As a pediatric speech-language pathologist, I have a passion for making language learning fun and FUNctional. We’ve known for decades that when it comes to learning in early childhood, children are more likely to retain information when using a hands-on approach. This isn’t just for classroom learning!
If you’re looking for different ways to encourage language development at home, read on for 3 simple tips.
1. Customize vocabulary and follow your child’s lead.
When it comes to functionality, I like to start by helping a child to use words that relate to their family’s routines and the child’s daily needs. For example, if a toddler with a language delay loves trucks, I might first start by working on functional words unique to his preferences by teaching a core set of words including “GO,” “STOP,” “MORE,” “HELP” and “ALL DONE” as he plays with his trucks. These words are higher in their frequency of occurrence and can be used across many contexts including while playing with other toys or during daily routines such as mealtimes or while in the bathtub. These are the types of words that I consider to be “big bang for your buck” words. The goal is that once this child learns to say “more” to request more trucks, “help” when the car gets stuck, or “go” when he wants his dad to push it to him, he can generalize this vocabulary to other activities and routines that are functional to him and his family. Finding the child’s motivation is crucial to making learning language fun for the child!
2. Make reading interactive.
While children have an innate desire to learn, not every child can sit for a picture book. Increasing a child’s attention span during book reading is a common goal for many families. Picture books are one of the best ways to enhance language development as they present rich and meaningful vocabulary in context. When reading to a wiggly child, I like to keep these tips in mind:
- Let the child choose the book.
- Pair with an object to keep the child’s attention. If the child holds the object that matches a picture in the book while glancing up occasionally, this is a win and an excellent starting point!
- Use hands-on books such as books with textures to feel, books with sound buttons to push, pop-up books, or “POP books” where the child is to push a “button bubble” on each page.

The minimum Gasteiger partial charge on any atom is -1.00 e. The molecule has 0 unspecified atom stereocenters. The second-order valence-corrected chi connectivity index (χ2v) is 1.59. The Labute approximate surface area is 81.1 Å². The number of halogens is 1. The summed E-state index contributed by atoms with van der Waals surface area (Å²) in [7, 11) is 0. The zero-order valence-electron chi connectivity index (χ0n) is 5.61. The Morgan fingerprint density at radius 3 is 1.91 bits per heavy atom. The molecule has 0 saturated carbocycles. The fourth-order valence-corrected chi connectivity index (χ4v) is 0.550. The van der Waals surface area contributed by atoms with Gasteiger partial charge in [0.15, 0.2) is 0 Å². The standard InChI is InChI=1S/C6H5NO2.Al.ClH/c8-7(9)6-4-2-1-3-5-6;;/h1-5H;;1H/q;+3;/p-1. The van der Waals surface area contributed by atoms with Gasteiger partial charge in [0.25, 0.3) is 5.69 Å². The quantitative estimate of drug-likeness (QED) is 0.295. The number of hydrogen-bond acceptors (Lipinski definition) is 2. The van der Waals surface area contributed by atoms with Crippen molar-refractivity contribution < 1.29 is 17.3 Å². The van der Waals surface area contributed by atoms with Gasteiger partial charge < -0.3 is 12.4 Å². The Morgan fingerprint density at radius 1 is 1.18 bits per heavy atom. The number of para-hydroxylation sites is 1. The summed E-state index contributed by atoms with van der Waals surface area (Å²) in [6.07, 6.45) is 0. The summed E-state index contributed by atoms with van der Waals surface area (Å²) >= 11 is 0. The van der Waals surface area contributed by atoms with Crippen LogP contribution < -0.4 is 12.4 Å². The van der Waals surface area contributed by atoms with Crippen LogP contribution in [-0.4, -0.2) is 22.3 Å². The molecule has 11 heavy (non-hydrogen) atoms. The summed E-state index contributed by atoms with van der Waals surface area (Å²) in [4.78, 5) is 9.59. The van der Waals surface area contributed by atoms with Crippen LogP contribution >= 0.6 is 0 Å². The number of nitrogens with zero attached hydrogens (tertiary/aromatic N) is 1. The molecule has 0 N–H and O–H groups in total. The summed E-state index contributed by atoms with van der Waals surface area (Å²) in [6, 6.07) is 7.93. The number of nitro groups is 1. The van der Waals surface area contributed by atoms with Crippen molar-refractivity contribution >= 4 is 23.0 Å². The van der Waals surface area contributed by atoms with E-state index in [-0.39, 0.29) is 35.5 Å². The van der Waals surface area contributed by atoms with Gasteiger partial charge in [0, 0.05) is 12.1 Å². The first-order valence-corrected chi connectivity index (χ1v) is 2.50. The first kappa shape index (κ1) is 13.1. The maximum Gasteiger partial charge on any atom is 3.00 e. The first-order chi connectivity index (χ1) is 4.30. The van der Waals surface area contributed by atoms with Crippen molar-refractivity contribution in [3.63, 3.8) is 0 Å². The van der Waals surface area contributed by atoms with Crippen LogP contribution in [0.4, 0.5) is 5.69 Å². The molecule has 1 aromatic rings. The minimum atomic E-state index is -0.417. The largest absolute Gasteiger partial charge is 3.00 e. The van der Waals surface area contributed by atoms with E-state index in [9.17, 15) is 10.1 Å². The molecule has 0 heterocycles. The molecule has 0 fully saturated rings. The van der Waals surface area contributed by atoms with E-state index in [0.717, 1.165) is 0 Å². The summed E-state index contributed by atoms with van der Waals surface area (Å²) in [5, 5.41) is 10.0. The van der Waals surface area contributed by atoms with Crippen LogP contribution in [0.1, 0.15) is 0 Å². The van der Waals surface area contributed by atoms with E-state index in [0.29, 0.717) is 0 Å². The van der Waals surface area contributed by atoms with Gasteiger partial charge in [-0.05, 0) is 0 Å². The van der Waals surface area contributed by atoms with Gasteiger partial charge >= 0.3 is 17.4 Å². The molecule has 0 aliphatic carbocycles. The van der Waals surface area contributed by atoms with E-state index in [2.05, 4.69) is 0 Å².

- Be silly! Changing your voice and making the story as interactive as possible is a very effective strategy to help keep your child’s attention.
3. Use what you have.
Last but not least, while using age-appropriate and educational toys is a wonderful way to build language and bond with your child, weekly trips to the toy store are not required to make language learning fun and functional! One common game that I like to facilitate with young children and early elementary students is a do-it-yourself “What Goes Together?” game. For this activity, we collect items from around the house that go in a pair (For example: a shoe and a sock, a toothbrush and toothpaste, a fork and a spoon, etc.) For a younger child, I will put one item from each pair out on flat surface for them to see, with the other item from the pair in a bucket. The child will then pull out an item from the bucket, and find the item it is associated with. For an older child, I might put all of the items out on a surface and direct the child to scan the items to identify which two items go together. Not only does this activity target categorizations and associations, but it also targets many language skills including: Describing items, answering questions, following directions, and positional terms. This activity also gives an opportunity for learning NEW vocabulary as it can be presented with academic concepts as well.
Language learning starts in the home and when we provide children with opportunities for hands-on and functional learning activities, we are setting them up to be effective communicators. Just remember, when it comes to having fun, it doesn’t have to be complicated!
I received a game in exchange for this blog post. All opinions expressed belong to me.
Caley O’Connor Nunnally, M.Ed. CCC-SLP is a pediatric speech-language pathologist who works with children ages birth-18 years. She is also a mom to a 2-year-old little boy! She holds a B.A. in Early Childhood Education and a M.Ed. in Speech-Language Pathology. When the pandemic hit, she started Learn With Chatterboxes to share tips while fostering fun and engaging hands-on play to enhance language development. Caley is passionate about empowering parents and truly loves her job! For more tips and strategies, connect with Caley on Instagram at learnwithchatterboxes.
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